His brain began to atrophy.
His blood thickened and his muscles shrank. And then his heart began to fail.
Dawes Eddy’s response to all of this?
“A dream come true.”
Eddy’s climb of Mount Everest is now in the annals of great achievements. Although the record fell within days, he gained acclaim in May as the oldest American to stand atop the world’s highest peak, where the 66-year-old watched the sunrise.
It was among the most beautiful things he’d ever seen, he told a standing-room-only crowd gathered Wednesday night at Gonzaga University.
While his trek into the Himalayas overwhelmed his senses, a team of physicians and researchers in Spokane were eagerly awaiting his return. They had turned to Eddy to help them better understand how extreme altitude affects older bodies.
Physiologist Don Winant believes it’s important knowledge, as greater numbers of older people engage in high-altitude pursuits.
He predicted that Eddy’s climb would show that altitude is harder on aging bodies and that recovery is more difficult.
While some of his hypotheses were manifested in the follow-up medical exams, he came away in awe of Eddy.
He knew Eddy was in terrific shape – not just for his age, but for anybody. But when the imaging machines at clinics, the tough sessions on the treadmill and the trick questions designed to measure brain activity were completed, Winant knew he was studying somebody built a little differently than most of the rest of us.
Eddy, he said, is built like a Nepalese Sherpa.
In a nod to Eddy’s abilities, Winant settled on this apt name for his research findings: “Built to Scale: Dawes Eddy at Extreme Altitude.”
The great climbers, including Spokane’s Chris Kopczynski and John Roskelley, are diminutive in size but giant in strength and ability, said Winant, who has studied them, too.
Eddy weighed 131 pounds when he left Spokane. He lost about 16 pounds on the climb, Winant calculated, although he wasn’t able to put Eddy on a scale until nine days later and after plenty of food and drink.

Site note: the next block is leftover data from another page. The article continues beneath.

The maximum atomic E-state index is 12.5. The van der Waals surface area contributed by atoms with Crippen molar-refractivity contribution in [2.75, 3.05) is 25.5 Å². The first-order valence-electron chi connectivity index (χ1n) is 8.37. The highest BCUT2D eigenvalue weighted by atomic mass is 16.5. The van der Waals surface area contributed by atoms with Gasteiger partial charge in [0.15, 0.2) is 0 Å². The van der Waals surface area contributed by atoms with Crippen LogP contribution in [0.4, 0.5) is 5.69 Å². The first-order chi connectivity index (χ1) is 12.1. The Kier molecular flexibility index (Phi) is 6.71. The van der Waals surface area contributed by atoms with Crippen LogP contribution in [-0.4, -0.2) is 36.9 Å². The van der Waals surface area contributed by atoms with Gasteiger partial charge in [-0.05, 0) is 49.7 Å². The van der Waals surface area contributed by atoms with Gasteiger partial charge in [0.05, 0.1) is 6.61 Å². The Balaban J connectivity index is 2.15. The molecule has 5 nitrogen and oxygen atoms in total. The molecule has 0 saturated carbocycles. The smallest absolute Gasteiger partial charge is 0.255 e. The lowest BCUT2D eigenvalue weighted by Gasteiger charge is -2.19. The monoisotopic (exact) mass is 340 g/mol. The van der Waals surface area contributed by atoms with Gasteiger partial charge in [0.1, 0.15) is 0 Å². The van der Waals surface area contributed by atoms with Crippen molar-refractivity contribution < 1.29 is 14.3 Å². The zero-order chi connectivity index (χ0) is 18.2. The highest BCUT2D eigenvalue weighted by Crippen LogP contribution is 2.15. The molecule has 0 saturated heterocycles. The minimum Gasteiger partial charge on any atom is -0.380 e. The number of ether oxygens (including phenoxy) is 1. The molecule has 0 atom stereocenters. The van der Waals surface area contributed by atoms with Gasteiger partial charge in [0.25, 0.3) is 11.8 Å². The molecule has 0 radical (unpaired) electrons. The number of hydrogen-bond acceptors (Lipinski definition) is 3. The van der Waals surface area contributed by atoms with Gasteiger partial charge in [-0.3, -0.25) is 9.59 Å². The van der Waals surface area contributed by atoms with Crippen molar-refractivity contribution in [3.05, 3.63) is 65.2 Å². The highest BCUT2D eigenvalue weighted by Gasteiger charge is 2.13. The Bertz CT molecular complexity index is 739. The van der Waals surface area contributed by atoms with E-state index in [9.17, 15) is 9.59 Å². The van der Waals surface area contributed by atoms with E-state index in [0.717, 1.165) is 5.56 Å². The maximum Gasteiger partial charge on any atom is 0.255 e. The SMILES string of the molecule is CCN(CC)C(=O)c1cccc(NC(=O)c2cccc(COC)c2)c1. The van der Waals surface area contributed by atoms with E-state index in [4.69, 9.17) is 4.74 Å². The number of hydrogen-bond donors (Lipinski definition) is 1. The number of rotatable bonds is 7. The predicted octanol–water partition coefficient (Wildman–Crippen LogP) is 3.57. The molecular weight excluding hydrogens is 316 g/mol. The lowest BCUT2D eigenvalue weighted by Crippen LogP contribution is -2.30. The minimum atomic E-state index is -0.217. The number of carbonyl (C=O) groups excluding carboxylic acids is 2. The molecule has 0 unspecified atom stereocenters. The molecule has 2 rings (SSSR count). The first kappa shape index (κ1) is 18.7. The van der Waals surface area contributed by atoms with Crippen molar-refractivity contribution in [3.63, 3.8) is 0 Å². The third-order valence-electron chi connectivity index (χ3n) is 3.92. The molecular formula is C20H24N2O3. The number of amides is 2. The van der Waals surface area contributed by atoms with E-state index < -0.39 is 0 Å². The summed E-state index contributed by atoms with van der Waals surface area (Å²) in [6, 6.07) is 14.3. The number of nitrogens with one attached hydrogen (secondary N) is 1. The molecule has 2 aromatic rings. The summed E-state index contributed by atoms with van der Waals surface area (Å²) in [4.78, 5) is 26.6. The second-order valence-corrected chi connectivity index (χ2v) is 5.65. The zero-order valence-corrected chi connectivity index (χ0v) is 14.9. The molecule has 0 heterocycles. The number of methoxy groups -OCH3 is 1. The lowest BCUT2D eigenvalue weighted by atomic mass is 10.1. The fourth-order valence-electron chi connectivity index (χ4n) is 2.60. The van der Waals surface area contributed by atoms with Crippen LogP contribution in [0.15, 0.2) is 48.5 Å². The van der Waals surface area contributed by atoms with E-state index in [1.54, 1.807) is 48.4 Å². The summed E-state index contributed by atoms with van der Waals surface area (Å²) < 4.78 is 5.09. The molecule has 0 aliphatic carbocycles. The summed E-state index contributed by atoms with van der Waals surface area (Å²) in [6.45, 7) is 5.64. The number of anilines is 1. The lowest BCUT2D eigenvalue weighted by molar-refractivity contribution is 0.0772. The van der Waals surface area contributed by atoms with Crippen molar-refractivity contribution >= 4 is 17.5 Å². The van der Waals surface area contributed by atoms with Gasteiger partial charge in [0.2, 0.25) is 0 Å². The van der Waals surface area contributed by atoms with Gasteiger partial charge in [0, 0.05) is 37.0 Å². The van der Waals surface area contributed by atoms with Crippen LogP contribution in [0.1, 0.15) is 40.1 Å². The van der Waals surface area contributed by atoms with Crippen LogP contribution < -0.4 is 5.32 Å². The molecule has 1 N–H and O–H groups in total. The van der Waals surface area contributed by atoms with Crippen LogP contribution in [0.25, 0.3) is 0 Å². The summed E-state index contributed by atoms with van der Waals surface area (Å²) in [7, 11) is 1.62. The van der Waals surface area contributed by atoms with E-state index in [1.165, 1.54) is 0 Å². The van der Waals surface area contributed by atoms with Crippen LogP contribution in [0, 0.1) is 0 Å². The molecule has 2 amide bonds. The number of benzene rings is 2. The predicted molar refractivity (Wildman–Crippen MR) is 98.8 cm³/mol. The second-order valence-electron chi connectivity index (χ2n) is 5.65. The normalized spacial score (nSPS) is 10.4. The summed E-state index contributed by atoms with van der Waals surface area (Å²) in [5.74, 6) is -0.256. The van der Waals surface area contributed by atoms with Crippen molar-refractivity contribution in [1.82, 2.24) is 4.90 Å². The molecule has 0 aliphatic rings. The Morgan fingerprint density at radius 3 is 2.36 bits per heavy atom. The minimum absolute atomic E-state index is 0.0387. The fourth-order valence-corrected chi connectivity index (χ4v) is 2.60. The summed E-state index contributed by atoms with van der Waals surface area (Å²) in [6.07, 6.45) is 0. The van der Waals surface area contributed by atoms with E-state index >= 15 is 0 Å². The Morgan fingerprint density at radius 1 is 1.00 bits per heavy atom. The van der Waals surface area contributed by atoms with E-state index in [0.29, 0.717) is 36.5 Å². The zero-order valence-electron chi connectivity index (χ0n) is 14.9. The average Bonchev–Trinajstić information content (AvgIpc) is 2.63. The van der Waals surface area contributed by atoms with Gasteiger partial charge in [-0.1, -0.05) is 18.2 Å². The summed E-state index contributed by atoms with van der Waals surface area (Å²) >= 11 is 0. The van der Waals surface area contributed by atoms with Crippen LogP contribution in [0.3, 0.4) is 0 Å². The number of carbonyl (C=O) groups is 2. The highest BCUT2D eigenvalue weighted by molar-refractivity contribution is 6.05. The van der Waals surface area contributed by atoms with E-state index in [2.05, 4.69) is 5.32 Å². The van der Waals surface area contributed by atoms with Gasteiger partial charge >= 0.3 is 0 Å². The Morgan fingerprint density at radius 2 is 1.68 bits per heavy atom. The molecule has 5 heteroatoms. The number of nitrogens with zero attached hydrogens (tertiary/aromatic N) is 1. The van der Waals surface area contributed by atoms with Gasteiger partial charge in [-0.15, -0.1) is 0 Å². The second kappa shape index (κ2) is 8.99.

Winant said Eddy’s body fat fell to 4 percent. The circumference of his upper arms dropped from 28 centimeters to 24 centimeters as his biceps lost mass.
He also lost some of what psychologists call “executive skills.” While Eddy did not have a reduction in finger-tapping speed, he did struggle more when it came to solving puzzles.
Something good did happen to Eddy’s body at high altitude, Winant said with a smirk: His level of low-density lipoprotein (LDL), or bad cholesterol, fell.
Also, his calorie-burn rate rose. After he returned from his climb Eddy’s resting metabolic rate was 2,054 calories per day.
Yet the exposure could have longer-lasting negative effects.
For example, Winant said, Eddy suffered ultraviolet radiation damage to his eyes, increasing the need for cataract surgery.
The overall research confirmed that extreme altitude is dangerous and deadly, even for those seemingly suited to visit the world’s highest places.
And it could be especially so for people who don’t share Eddy’s physiology, including a rich ability to deliver oxygen into the bloodstream. Called the VO2 level, Eddy’s is 137 percent of normal.
It’s among the reasons Eddy has enjoyed climbing success and how he made a relatively rapid ascent.
If a person were to fly from Spokane and be dropped at the summit of Everest, the individual would lose consciousness in less than two minutes and die shortly afterward. It took Eddy more than 60 days to travel and acclimatize from the comforts of about 1,900 feet elevation to 29,035 feet.
Eddy was part of Spokane’s season of extraordinary senior achievement.
Shortly after Eddy – briefly – held the title of the oldest American to climb Mount Everest, local mountaineer Kay LeClaire reached the summit. At 60, she was among the oldest U.S. women to do so. “What they have achieved is amazing,” Winant said.